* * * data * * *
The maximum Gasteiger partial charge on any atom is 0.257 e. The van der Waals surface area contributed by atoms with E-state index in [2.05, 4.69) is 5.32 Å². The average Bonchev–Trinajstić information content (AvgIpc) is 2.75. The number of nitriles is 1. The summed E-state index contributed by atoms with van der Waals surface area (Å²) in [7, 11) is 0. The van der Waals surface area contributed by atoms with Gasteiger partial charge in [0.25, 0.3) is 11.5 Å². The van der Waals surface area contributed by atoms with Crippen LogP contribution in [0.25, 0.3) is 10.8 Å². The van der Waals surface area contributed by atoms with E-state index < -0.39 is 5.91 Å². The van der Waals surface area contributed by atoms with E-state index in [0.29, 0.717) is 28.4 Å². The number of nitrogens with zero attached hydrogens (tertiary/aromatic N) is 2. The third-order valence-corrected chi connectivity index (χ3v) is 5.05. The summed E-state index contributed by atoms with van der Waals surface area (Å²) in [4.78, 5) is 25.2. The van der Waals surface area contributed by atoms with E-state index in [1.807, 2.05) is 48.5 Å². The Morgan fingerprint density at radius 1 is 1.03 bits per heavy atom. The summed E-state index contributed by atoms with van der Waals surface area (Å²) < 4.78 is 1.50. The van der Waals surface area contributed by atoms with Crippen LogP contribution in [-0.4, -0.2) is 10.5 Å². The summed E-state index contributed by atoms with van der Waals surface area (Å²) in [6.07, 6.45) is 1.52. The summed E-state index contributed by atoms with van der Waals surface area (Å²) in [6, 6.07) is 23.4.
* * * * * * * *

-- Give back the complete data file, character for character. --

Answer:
The maximum Gasteiger partial charge on any atom is 0.257 e. The van der Waals surface area contributed by atoms with E-state index in [2.05, 4.69) is 5.32 Å². The average Bonchev–Trinajstić information content (AvgIpc) is 2.75. The number of nitriles is 1. The summed E-state index contributed by atoms with van der Waals surface area (Å²) in [7, 11) is 0. The van der Waals surface area contributed by atoms with Gasteiger partial charge in [0.25, 0.3) is 11.5 Å². The van der Waals surface area contributed by atoms with Crippen LogP contribution in [0.25, 0.3) is 10.8 Å². The van der Waals surface area contributed by atoms with E-state index < -0.39 is 5.91 Å². The van der Waals surface area contributed by atoms with E-state index in [0.29, 0.717) is 28.4 Å². The number of nitrogens with zero attached hydrogens (tertiary/aromatic N) is 2. The third-order valence-corrected chi connectivity index (χ3v) is 5.05. The summed E-state index contributed by atoms with van der Waals surface area (Å²) in [4.78, 5) is 25.2. The van der Waals surface area contributed by atoms with E-state index in [1.807, 2.05) is 48.5 Å². The Morgan fingerprint density at radius 1 is 1.03 bits per heavy atom. The summed E-state index contributed by atoms with van der Waals surface area (Å²) < 4.78 is 1.50. The van der Waals surface area contributed by atoms with Crippen LogP contribution in [-0.4, -0.2) is 10.5 Å². The summed E-state index contributed by atoms with van der Waals surface area (Å²) in [6.07, 6.45) is 1.52. The summed E-state index contributed by atoms with van der Waals surface area (Å²) in [6, 6.07) is 23.4.